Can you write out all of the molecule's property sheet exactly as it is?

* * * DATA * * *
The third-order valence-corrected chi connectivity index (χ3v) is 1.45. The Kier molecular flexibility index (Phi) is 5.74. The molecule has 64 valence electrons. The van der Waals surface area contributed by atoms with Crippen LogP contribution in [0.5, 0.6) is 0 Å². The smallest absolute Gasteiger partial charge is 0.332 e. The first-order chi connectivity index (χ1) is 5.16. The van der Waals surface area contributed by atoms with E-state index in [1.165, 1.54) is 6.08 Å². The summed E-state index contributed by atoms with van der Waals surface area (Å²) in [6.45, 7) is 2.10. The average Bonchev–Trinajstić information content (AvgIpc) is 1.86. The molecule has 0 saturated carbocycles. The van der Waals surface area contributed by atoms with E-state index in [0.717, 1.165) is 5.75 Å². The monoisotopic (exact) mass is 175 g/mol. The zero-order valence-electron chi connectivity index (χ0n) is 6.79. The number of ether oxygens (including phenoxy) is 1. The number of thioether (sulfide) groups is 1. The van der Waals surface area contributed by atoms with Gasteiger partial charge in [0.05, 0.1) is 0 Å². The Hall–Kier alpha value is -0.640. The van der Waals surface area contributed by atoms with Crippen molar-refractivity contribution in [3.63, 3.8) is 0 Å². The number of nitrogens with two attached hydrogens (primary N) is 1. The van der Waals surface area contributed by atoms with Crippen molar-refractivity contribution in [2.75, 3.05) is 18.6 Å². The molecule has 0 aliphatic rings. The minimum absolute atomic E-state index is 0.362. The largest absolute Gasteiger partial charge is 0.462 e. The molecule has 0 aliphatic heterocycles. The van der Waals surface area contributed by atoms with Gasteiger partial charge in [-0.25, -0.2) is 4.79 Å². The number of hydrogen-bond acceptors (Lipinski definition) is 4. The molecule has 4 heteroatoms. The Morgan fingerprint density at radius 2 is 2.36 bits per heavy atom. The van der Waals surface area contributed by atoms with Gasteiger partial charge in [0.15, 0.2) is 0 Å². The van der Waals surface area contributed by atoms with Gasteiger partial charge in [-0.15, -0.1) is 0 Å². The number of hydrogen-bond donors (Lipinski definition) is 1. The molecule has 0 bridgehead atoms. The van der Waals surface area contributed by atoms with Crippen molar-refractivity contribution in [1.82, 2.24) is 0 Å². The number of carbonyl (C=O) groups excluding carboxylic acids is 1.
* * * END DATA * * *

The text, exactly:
The third-order valence-corrected chi connectivity index (χ3v) is 1.45. The Kier molecular flexibility index (Phi) is 5.74. The molecule has 64 valence electrons. The van der Waals surface area contributed by atoms with Crippen LogP contribution in [0.5, 0.6) is 0 Å². The smallest absolute Gasteiger partial charge is 0.332 e. The first-order chi connectivity index (χ1) is 5.16. The van der Waals surface area contributed by atoms with E-state index in [1.165, 1.54) is 6.08 Å². The summed E-state index contributed by atoms with van der Waals surface area (Å²) in [6.45, 7) is 2.10. The average Bonchev–Trinajstić information content (AvgIpc) is 1.86. The molecule has 0 saturated carbocycles. The van der Waals surface area contributed by atoms with E-state index in [0.717, 1.165) is 5.75 Å². The monoisotopic (exact) mass is 175 g/mol. The zero-order valence-electron chi connectivity index (χ0n) is 6.79. The number of ether oxygens (including phenoxy) is 1. The number of thioether (sulfide) groups is 1. The van der Waals surface area contributed by atoms with Gasteiger partial charge in [0.05, 0.1) is 0 Å². The Hall–Kier alpha value is -0.640. The van der Waals surface area contributed by atoms with Crippen molar-refractivity contribution in [3.63, 3.8) is 0 Å². The number of nitrogens with two attached hydrogens (primary N) is 1. The van der Waals surface area contributed by atoms with Crippen molar-refractivity contribution in [2.75, 3.05) is 18.6 Å². The molecule has 0 aliphatic rings. The minimum absolute atomic E-state index is 0.362. The largest absolute Gasteiger partial charge is 0.462 e. The molecule has 0 aliphatic heterocycles. The van der Waals surface area contributed by atoms with Gasteiger partial charge in [-0.25, -0.2) is 4.79 Å². The number of hydrogen-bond acceptors (Lipinski definition) is 4. The molecule has 4 heteroatoms. The Morgan fingerprint density at radius 2 is 2.36 bits per heavy atom. The van der Waals surface area contributed by atoms with Gasteiger partial charge in [0.15, 0.2) is 0 Å². The van der Waals surface area contributed by atoms with Gasteiger partial charge in [-0.15, -0.1) is 0 Å². The number of hydrogen-bond donors (Lipinski definition) is 1. The molecule has 0 bridgehead atoms. The van der Waals surface area contributed by atoms with Crippen molar-refractivity contribution in [1.82, 2.24) is 0 Å². The number of carbonyl (C=O) groups excluding carboxylic acids is 1.